Take a timeout to try Tinsel Topple, a holiday video game made at NAIT

Holiday game is faster, never-ending and shareable

If the hustle and bustle of the holidays has you needing a break, NAIT has your back. Tinsel Topple, a free online video game is the perfect way to pause and have some festive fun.

The game has become a seasonal tradition at the polytechnic – created by staff in the marketing and communications department.

swinging present gif“We wanted it to be light-hearted,” explains graphic designer Tracy Niven. “We created the game for people to take a break and enjoy the festive season.”

Niven collaborated with web designer Lara Alameddine and web developer Kàren Vaganyan (Computer Engineering Technology ’13). The trio set out to one-up last year’s efforts, Ook Holiday Dash, by making the game load faster on all devices, with more ways to share on social media. The game is also never-ending – that is, if you’re good at it.

“That was one of the issues last year,” says Vaganyan. “You got to the end and that was it. There weren’t really any variables. We wanted to change that.”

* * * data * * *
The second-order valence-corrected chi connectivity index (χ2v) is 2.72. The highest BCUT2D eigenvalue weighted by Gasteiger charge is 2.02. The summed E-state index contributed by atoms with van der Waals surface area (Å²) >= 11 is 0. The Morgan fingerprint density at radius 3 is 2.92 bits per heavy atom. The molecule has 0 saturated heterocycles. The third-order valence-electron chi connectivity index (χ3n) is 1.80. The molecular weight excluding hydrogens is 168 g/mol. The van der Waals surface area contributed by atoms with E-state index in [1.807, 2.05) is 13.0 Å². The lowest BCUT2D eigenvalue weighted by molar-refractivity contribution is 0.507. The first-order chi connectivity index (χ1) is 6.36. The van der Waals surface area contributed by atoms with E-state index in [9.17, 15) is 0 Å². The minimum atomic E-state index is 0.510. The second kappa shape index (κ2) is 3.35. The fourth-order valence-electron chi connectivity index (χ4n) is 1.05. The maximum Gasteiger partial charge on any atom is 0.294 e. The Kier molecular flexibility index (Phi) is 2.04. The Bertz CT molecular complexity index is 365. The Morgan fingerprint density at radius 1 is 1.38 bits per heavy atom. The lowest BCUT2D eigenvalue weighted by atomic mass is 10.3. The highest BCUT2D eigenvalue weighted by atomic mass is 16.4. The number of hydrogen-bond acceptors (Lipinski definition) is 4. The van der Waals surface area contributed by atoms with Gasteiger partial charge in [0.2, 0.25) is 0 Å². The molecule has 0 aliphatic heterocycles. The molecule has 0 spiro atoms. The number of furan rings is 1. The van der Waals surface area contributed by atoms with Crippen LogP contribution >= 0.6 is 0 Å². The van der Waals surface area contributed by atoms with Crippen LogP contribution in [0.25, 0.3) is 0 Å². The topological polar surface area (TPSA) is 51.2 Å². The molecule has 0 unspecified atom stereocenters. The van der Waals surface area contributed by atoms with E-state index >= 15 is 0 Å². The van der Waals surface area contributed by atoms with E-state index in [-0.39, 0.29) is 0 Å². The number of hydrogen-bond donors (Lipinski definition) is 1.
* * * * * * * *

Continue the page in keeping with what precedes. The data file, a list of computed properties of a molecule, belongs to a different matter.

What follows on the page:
Don’t forget to share your scores on social media with #OokTinselTopple!

In Tinsel Topple, players stack swinging presents as high as possible, earning points for each gift successfully placed. Players only get three chances to mess up, Alameddine says, or else it’s game over. At the end, players can share their scores through Facebook, Twitter or email.

Secret to a high score

space ook gifAlameddine says taking care to align presents at the start of the game is one of the tricks to getting a high score.

“If you align them, your points double … by the time you have a high stack, you already have a thousand points.”

The game features some truly Edmonton landmarks. You’ll spot NAIT’s ‘We Are Essential to Alberta’ pedway and the Centre for Applied Technology, along with a silhouette of the Alberta Legislature. The game also features what Niven calls “Ook Easter eggs” – little animated Ooks popping up to cheer players on as they stack.

Last year’s game was played more than 2,600 times in several countries, including India, China and England. With increased social media sharing options, the group hopes even more people around the world will try the game this holiday season.

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